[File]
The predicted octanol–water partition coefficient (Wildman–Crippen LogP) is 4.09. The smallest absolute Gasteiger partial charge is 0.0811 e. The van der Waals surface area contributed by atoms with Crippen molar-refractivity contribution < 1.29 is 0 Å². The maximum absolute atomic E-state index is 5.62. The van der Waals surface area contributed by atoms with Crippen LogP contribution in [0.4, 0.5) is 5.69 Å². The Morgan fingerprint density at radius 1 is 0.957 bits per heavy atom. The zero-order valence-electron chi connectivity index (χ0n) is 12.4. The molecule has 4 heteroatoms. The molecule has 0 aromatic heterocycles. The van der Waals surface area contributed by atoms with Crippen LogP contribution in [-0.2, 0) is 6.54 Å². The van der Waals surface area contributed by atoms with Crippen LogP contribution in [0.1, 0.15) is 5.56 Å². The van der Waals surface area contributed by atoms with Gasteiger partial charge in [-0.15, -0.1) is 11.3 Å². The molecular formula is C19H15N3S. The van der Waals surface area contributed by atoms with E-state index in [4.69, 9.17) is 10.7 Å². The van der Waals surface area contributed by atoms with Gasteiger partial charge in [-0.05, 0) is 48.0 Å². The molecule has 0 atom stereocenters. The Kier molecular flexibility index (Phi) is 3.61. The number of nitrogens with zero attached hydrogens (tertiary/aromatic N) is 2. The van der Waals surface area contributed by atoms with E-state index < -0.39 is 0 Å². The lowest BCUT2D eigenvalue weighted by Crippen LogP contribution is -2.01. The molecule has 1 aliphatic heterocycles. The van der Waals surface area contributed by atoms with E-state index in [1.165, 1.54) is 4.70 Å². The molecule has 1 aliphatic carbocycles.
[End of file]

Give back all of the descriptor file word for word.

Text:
The predicted octanol–water partition coefficient (Wildman–Crippen LogP) is 4.09. The smallest absolute Gasteiger partial charge is 0.0811 e. The van der Waals surface area contributed by atoms with Crippen molar-refractivity contribution < 1.29 is 0 Å². The maximum absolute atomic E-state index is 5.62. The van der Waals surface area contributed by atoms with Crippen LogP contribution in [0.4, 0.5) is 5.69 Å². The Morgan fingerprint density at radius 1 is 0.957 bits per heavy atom. The zero-order valence-electron chi connectivity index (χ0n) is 12.4. The molecule has 4 heteroatoms. The molecule has 0 aromatic heterocycles. The van der Waals surface area contributed by atoms with Crippen LogP contribution in [-0.2, 0) is 6.54 Å². The van der Waals surface area contributed by atoms with Crippen LogP contribution in [0.1, 0.15) is 5.56 Å². The van der Waals surface area contributed by atoms with Gasteiger partial charge in [-0.15, -0.1) is 11.3 Å². The molecular formula is C19H15N3S. The van der Waals surface area contributed by atoms with E-state index in [4.69, 9.17) is 10.7 Å². The van der Waals surface area contributed by atoms with Gasteiger partial charge in [-0.05, 0) is 48.0 Å². The molecule has 0 atom stereocenters. The Kier molecular flexibility index (Phi) is 3.61. The number of nitrogens with zero attached hydrogens (tertiary/aromatic N) is 2. The van der Waals surface area contributed by atoms with E-state index < -0.39 is 0 Å². The lowest BCUT2D eigenvalue weighted by Crippen LogP contribution is -2.01. The molecule has 1 aliphatic heterocycles. The van der Waals surface area contributed by atoms with E-state index in [1.165, 1.54) is 4.70 Å². The molecule has 1 aliphatic carbocycles.